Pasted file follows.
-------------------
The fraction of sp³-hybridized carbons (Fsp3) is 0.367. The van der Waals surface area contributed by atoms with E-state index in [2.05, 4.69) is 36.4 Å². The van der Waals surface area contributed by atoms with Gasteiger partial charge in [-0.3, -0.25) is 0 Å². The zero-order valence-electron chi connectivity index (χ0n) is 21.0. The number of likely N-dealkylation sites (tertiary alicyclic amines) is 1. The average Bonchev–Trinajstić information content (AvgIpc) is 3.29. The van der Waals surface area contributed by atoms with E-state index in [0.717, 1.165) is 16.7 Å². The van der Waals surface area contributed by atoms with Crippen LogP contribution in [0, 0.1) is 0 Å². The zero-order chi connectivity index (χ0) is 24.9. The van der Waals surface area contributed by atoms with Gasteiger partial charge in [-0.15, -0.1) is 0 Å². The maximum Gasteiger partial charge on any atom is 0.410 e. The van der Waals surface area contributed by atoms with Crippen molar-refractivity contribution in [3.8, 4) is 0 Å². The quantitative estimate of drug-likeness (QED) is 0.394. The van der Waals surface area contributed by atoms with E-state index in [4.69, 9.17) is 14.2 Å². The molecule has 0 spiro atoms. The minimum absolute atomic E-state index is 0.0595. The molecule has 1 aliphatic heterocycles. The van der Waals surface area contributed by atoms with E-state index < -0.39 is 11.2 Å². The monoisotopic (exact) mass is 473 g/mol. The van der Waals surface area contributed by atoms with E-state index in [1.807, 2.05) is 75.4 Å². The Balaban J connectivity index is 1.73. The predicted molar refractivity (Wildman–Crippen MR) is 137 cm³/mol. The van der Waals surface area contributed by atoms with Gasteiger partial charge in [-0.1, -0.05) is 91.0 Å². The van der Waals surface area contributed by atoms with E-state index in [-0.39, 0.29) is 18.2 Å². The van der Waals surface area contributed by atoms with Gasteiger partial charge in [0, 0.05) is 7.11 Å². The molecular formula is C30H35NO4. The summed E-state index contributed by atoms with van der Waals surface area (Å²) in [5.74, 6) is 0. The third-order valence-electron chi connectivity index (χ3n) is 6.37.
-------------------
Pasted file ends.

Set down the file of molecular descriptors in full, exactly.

The fraction of sp³-hybridized carbons (Fsp3) is 0.367. The van der Waals surface area contributed by atoms with E-state index in [2.05, 4.69) is 36.4 Å². The van der Waals surface area contributed by atoms with Gasteiger partial charge in [-0.3, -0.25) is 0 Å². The zero-order valence-electron chi connectivity index (χ0n) is 21.0. The number of likely N-dealkylation sites (tertiary alicyclic amines) is 1. The average Bonchev–Trinajstić information content (AvgIpc) is 3.29. The van der Waals surface area contributed by atoms with E-state index in [0.717, 1.165) is 16.7 Å². The van der Waals surface area contributed by atoms with Crippen LogP contribution in [0, 0.1) is 0 Å². The zero-order chi connectivity index (χ0) is 24.9. The van der Waals surface area contributed by atoms with Gasteiger partial charge in [-0.15, -0.1) is 0 Å². The maximum Gasteiger partial charge on any atom is 0.410 e. The van der Waals surface area contributed by atoms with Crippen molar-refractivity contribution in [3.8, 4) is 0 Å². The quantitative estimate of drug-likeness (QED) is 0.394. The van der Waals surface area contributed by atoms with E-state index in [4.69, 9.17) is 14.2 Å². The molecule has 0 spiro atoms. The minimum absolute atomic E-state index is 0.0595. The molecule has 1 aliphatic heterocycles. The van der Waals surface area contributed by atoms with E-state index < -0.39 is 11.2 Å². The monoisotopic (exact) mass is 473 g/mol. The van der Waals surface area contributed by atoms with E-state index in [1.807, 2.05) is 75.4 Å². The Balaban J connectivity index is 1.73. The predicted molar refractivity (Wildman–Crippen MR) is 137 cm³/mol. The van der Waals surface area contributed by atoms with Gasteiger partial charge in [-0.1, -0.05) is 91.0 Å². The van der Waals surface area contributed by atoms with E-state index in [-0.39, 0.29) is 18.2 Å². The van der Waals surface area contributed by atoms with Gasteiger partial charge in [0, 0.05) is 7.11 Å². The molecular formula is C30H35NO4. The summed E-state index contributed by atoms with van der Waals surface area (Å²) in [5.74, 6) is 0. The third-order valence-electron chi connectivity index (χ3n) is 6.37.